There are about 6,500 fish and game wardens in the United States. The largest number of jobs in the field is found with the U.S. Fish and Wildlife Service and other agencies of the Department of the Interior—such as the National Park Service. Individual states also have positions in this area; contact your local state government, especially the state's park association. In Illinois, for example, you might contact the Illinois Department of Natural Resources.
The U.S. Fish and Wildlife Service fills jobs in various ways, including promoting or reassigning current employees, transferring employees from other federal agencies, rehiring former federal employees, or hiring applicants from outside the federal service. Some summer jobs are also filled by hiring applicants. Applications for these positions must be submitted during a specified period—usually sometime between January and April of each year. The number and types of temporary positions vary from year to year. Contact the regional office nearest you to learn about current opportunities.
For information about specific Fish and Wildlife Service job openings, visit https://www.usajobs.gov. Career planning and placement directors at colleges and universities can supply career information and training opportunities. Also, state employment or job services offices maintain listings of federal position vacancies. These offices can help you obtain the necessary forms to apply for jobs or direct you to sources for additional information.
Prospects for advancement in this field improve greatly if fish and game wardens are willing to relocate. While they certainly can be promoted within their own facility, relocation opens up the possibility of taking a higher position whenever one opens up at any U.S. Fish and Wildlife Service location around the country. Fish and game wardens can advance to managerial positions with the U.S. Fish & Wildlife Service or other federal, state, and local agencies. A fish and game warden might also advance by moving from employment at a local agency to a state or federal agency.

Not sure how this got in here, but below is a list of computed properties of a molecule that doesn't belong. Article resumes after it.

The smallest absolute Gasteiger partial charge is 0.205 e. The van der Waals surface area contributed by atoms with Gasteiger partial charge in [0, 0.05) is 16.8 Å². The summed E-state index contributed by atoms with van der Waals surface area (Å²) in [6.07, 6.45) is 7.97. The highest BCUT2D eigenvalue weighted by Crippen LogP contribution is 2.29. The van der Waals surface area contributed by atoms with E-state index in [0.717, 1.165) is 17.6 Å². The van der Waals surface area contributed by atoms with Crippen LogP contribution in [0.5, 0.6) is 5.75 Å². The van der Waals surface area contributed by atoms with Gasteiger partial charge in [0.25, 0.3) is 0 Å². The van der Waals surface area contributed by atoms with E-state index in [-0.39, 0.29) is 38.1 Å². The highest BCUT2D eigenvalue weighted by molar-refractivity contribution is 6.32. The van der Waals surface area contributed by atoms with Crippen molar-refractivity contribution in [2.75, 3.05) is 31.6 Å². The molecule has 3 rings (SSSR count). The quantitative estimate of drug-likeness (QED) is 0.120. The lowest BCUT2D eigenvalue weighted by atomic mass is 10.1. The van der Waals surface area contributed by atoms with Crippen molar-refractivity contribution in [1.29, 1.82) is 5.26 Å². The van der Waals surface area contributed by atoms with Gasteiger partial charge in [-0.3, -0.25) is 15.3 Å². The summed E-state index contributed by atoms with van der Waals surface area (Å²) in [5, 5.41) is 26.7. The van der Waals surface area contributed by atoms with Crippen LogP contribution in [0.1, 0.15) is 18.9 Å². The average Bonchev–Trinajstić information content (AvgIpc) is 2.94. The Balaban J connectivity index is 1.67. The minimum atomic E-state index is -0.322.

Visit http://www.fws.gov/le/careers.html for information on careers with the U.S. Fish & Wildlife Service. Visit http://www.usajobs.gov for job listings.
Read Field Notes (http://www.fws.gov/FieldNotes) to learn about the activities and accomplishments of the U.S. Fish & Wildlife Service.
Volunteer with the U.S. Fish & Wildlife Service to learn more about the field and build your professional network. Visit http://www.fws.gov/volunteers for more information.
Be willing to relocate. It may open more job opportunities.